Thursday morning was relaxing. Linda's brother and sister-in-law had to work and their daughter was in school so we were able to get a lot of business done. We are constantly in touch with our agent, George Balderose and with our record company, Red House Records. It was nice to be able to take care of business in the comfort of a nice house where we don't have to worry about checkout times. Then we took Luke on a long walk in a desert preserve that was close by. We picked up Jimmy in the early afternoon and drove back to Tucson for a gig. It's the first time we'd played in Tucson since 1996. We all were pleased with how the gig went. We'd worked with Jonathan Holden, the promoter, at a gig in Flagstaff (or, as those in the know call it, "Flag") last year. It was good for us to have a successful gig with him in Tucson. You know it's a good night if the artists and the promoter end up happy. Peter McLaughlin, a wonderful guitar player and performer, came to the gig. WeÕve been recently listening to a CD by "The Perfect Strangers," an impressive bluegrass group that Peter is in, and it was nice to be able to tell him in person how much we've enjoyed it. We exchanged CDs with him, "Deeper Waters" for a copy of a CD that he recorded with Chris Brashear. The three of us drove back to Phoenix after the show and got back to our beds there around 2:00 AM.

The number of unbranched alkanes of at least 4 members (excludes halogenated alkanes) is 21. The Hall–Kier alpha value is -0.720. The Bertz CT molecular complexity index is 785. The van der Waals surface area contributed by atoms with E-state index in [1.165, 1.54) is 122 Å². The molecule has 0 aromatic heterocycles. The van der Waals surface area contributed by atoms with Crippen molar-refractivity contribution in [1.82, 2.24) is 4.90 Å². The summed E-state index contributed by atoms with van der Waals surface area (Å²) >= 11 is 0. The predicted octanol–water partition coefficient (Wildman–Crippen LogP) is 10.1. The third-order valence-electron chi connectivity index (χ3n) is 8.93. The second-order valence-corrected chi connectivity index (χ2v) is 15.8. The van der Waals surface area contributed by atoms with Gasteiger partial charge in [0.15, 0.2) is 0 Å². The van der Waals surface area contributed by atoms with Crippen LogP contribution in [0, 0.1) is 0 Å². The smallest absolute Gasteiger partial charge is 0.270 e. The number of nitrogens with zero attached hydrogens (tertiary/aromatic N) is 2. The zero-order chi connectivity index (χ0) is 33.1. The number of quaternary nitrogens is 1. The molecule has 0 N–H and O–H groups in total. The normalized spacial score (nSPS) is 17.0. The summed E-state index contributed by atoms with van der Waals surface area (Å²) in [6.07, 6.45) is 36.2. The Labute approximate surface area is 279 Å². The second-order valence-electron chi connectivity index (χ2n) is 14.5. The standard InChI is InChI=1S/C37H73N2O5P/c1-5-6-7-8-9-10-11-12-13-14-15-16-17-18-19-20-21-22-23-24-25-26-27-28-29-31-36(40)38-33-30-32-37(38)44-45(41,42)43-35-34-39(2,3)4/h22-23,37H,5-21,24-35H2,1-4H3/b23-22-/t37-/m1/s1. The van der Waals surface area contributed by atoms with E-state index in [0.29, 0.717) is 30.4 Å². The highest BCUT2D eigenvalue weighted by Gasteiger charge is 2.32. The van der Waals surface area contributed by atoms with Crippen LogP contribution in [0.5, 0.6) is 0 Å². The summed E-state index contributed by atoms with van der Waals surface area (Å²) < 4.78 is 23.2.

Friday was a day for visiting with the family. Linda's niece stayed home from school and the women/girls spent the afternoon with each other while Robin and Linda's brother played golf. We had a great time that night eating good food and listening to "Jonathan and Darlene's Greatest Hits," a hilarious CD that Jo Stafford and her husband recorded in the late 50's - early 60's. Robin's father had this around the house when he was growing up and, now that it has been released on CD, we've been giving it away to special friends and family. It's highly recommended.